Compression springs are used in many applications having linear compressive forces and needing mechanical energy storage, such as pneumatic cylinders and push-button controls. The most conventional compression spring type is made of a round metallic wire coiled into a helical form. Here are the most important factors to consider when selecting helical compression springs.
1. The outside diameter (OD) of a spring will expand under compression. Be sure to consider this if the spring will be used in a tube or a bore. Spring makers also have manufacturing tolerances on the outside diameter, which can add to the envelope size required of the assembly. Most spring suppliers will specify a work-in-hole diameter for a spring that factors their manufacturing tolerance and expected OD expansion. Look for this information to quickly select from stock spring catalogs, or use this information to better communicate your product needs when ordering custom-made springs.
2. Consider loading or travel requirements on the compression spring. The spring rate, or spring constant, is the relationship of the force to compress a spring by a unit of length, typically pounds per inch (lbs/in). So with a given load the product designer can calculate expected spring travel. The further you travel the more stress on the spring. At some point the stress can yield the wire material causing a phenomena referred to as spring set. After spring set the spring will not expand back to the original unloaded length. Still, this spring can be functional depending on the assembly. Stress formulas and calculators are available to predict spring set, or a starting rule of thumb is to avoid solid height by at least 20% (still remaining is 20% of total travel range from unloaded to solid).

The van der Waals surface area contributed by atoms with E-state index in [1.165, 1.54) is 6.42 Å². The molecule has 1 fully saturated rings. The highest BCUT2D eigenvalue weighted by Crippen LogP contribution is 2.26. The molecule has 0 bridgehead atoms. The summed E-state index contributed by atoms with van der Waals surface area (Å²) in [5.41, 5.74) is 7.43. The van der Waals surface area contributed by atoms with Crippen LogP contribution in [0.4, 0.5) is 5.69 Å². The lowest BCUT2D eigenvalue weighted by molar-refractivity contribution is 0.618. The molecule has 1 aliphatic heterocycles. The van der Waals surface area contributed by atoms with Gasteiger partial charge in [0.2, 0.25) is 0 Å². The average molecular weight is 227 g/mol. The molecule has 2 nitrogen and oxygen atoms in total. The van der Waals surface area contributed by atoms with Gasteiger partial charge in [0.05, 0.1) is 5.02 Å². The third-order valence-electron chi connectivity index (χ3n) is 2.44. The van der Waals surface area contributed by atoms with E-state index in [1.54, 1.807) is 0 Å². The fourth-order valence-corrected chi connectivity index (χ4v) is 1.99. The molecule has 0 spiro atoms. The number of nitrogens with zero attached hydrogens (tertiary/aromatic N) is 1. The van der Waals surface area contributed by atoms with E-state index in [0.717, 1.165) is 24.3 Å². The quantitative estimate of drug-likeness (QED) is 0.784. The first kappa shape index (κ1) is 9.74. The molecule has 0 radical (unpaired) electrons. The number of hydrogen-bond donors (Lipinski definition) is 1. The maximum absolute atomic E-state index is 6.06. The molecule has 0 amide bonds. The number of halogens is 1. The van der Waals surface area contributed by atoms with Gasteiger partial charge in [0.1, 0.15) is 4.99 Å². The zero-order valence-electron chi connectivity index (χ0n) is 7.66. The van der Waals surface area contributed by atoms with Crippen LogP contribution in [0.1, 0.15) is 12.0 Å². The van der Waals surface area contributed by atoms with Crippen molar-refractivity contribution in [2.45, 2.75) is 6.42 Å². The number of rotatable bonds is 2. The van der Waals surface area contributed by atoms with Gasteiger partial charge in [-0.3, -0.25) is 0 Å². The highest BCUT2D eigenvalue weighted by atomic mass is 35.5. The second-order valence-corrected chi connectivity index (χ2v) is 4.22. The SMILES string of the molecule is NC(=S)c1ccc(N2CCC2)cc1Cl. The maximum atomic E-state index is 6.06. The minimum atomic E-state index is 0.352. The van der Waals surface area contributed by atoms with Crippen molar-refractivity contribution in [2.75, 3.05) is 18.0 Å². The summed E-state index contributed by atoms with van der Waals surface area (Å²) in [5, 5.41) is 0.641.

3. Compression spring end types can be standard or special. Standard ends have a combination of:
1) plain open or closed, and 2) ground or not ground. Having open or closed ends will affect the spring rate given the same total coils, wire size, and OD. Ground ends require more manufacturing effort; however, combined with closed ends, this feature will improve squareness of the loading force and reduce spring buckling tendencies. Some manufacturers include closed and ground ends in standard catalog stock design, while some don’t. Be sure to know the difference. Special end examples include reduced coil for screw mounting, offset legs to work as alignment pins, and enlarged coils to snap into ring grooves.
4. Many spring materials are available from carbon steel to exotic alloys. Music wire is a high carbon spring steel and is the most widely used material. Stainless steel 302 has less strength than music wire, though it adds general corrosion resistance. Nickel alloys are branded in various trademarks and are chosen for extreme high or low operating temperatures, specific corrosive environments, and non-magnetic qualities. Phosphor bronze and beryllium copper are copper alloys for good corrosion resistance and electrical conductivity.
Filed Under: Motion Control Tips